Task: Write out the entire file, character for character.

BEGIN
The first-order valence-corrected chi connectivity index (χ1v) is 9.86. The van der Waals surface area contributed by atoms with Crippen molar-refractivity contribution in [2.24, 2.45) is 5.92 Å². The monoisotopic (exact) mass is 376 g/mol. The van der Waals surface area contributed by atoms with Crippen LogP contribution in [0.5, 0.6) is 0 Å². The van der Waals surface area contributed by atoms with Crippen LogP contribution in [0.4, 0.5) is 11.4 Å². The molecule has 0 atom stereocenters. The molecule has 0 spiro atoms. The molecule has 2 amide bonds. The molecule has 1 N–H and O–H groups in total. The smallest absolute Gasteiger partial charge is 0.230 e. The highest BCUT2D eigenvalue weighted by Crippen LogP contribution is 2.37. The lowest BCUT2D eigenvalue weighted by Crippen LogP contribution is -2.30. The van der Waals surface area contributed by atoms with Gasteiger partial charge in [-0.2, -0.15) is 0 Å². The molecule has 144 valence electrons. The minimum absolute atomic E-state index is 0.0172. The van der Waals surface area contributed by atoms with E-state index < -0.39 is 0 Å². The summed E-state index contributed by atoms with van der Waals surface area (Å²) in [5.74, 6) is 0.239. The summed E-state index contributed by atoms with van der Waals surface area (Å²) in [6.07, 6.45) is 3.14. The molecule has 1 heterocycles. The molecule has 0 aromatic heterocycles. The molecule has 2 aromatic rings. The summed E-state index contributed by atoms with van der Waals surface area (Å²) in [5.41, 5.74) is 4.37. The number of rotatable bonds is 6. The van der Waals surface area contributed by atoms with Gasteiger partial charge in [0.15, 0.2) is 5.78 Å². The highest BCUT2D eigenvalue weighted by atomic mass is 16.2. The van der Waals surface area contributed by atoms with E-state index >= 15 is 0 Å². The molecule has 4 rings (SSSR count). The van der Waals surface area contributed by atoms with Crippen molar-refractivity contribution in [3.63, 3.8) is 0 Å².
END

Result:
The first-order valence-corrected chi connectivity index (χ1v) is 9.86. The van der Waals surface area contributed by atoms with Crippen molar-refractivity contribution in [2.24, 2.45) is 5.92 Å². The monoisotopic (exact) mass is 376 g/mol. The van der Waals surface area contributed by atoms with Crippen LogP contribution in [0.5, 0.6) is 0 Å². The van der Waals surface area contributed by atoms with Crippen LogP contribution in [0.4, 0.5) is 11.4 Å². The molecule has 0 atom stereocenters. The molecule has 0 spiro atoms. The molecule has 2 amide bonds. The molecule has 1 N–H and O–H groups in total. The smallest absolute Gasteiger partial charge is 0.230 e. The highest BCUT2D eigenvalue weighted by Crippen LogP contribution is 2.37. The lowest BCUT2D eigenvalue weighted by Crippen LogP contribution is -2.30. The van der Waals surface area contributed by atoms with Gasteiger partial charge in [-0.2, -0.15) is 0 Å². The molecule has 144 valence electrons. The minimum absolute atomic E-state index is 0.0172. The van der Waals surface area contributed by atoms with E-state index < -0.39 is 0 Å². The summed E-state index contributed by atoms with van der Waals surface area (Å²) in [5.74, 6) is 0.239. The summed E-state index contributed by atoms with van der Waals surface area (Å²) in [6.07, 6.45) is 3.14. The molecule has 1 heterocycles. The molecule has 0 aromatic heterocycles. The molecule has 2 aromatic rings. The summed E-state index contributed by atoms with van der Waals surface area (Å²) in [5.41, 5.74) is 4.37. The number of rotatable bonds is 6. The van der Waals surface area contributed by atoms with Gasteiger partial charge in [0.15, 0.2) is 5.78 Å². The highest BCUT2D eigenvalue weighted by atomic mass is 16.2. The van der Waals surface area contributed by atoms with E-state index >= 15 is 0 Å². The molecule has 4 rings (SSSR count). The van der Waals surface area contributed by atoms with Crippen molar-refractivity contribution in [3.63, 3.8) is 0 Å².